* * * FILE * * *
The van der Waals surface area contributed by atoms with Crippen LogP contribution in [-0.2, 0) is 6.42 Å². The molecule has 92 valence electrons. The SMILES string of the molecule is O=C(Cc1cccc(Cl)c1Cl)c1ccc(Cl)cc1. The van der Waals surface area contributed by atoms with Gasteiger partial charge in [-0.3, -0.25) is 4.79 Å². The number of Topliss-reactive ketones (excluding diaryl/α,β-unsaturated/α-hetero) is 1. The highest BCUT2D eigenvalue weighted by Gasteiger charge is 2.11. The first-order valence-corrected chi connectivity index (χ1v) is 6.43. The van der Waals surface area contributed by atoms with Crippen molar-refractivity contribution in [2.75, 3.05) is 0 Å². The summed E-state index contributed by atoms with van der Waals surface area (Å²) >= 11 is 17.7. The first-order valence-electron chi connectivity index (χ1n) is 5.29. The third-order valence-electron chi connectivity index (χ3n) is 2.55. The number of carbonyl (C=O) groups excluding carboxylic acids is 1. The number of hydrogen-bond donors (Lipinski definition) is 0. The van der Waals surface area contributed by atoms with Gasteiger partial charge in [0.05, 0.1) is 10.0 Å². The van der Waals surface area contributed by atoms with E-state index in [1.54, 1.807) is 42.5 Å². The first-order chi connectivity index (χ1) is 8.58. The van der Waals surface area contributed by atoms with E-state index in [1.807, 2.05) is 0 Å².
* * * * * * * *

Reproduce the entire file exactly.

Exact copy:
The van der Waals surface area contributed by atoms with Crippen LogP contribution in [-0.2, 0) is 6.42 Å². The molecule has 92 valence electrons. The SMILES string of the molecule is O=C(Cc1cccc(Cl)c1Cl)c1ccc(Cl)cc1. The van der Waals surface area contributed by atoms with Gasteiger partial charge in [-0.3, -0.25) is 4.79 Å². The number of Topliss-reactive ketones (excluding diaryl/α,β-unsaturated/α-hetero) is 1. The highest BCUT2D eigenvalue weighted by Gasteiger charge is 2.11. The first-order valence-corrected chi connectivity index (χ1v) is 6.43. The van der Waals surface area contributed by atoms with Crippen molar-refractivity contribution in [2.75, 3.05) is 0 Å². The summed E-state index contributed by atoms with van der Waals surface area (Å²) >= 11 is 17.7. The first-order valence-electron chi connectivity index (χ1n) is 5.29. The third-order valence-electron chi connectivity index (χ3n) is 2.55. The number of carbonyl (C=O) groups excluding carboxylic acids is 1. The number of hydrogen-bond donors (Lipinski definition) is 0. The van der Waals surface area contributed by atoms with Gasteiger partial charge in [0.05, 0.1) is 10.0 Å². The van der Waals surface area contributed by atoms with E-state index in [1.54, 1.807) is 42.5 Å². The first-order chi connectivity index (χ1) is 8.58. The van der Waals surface area contributed by atoms with E-state index in [1.807, 2.05) is 0 Å².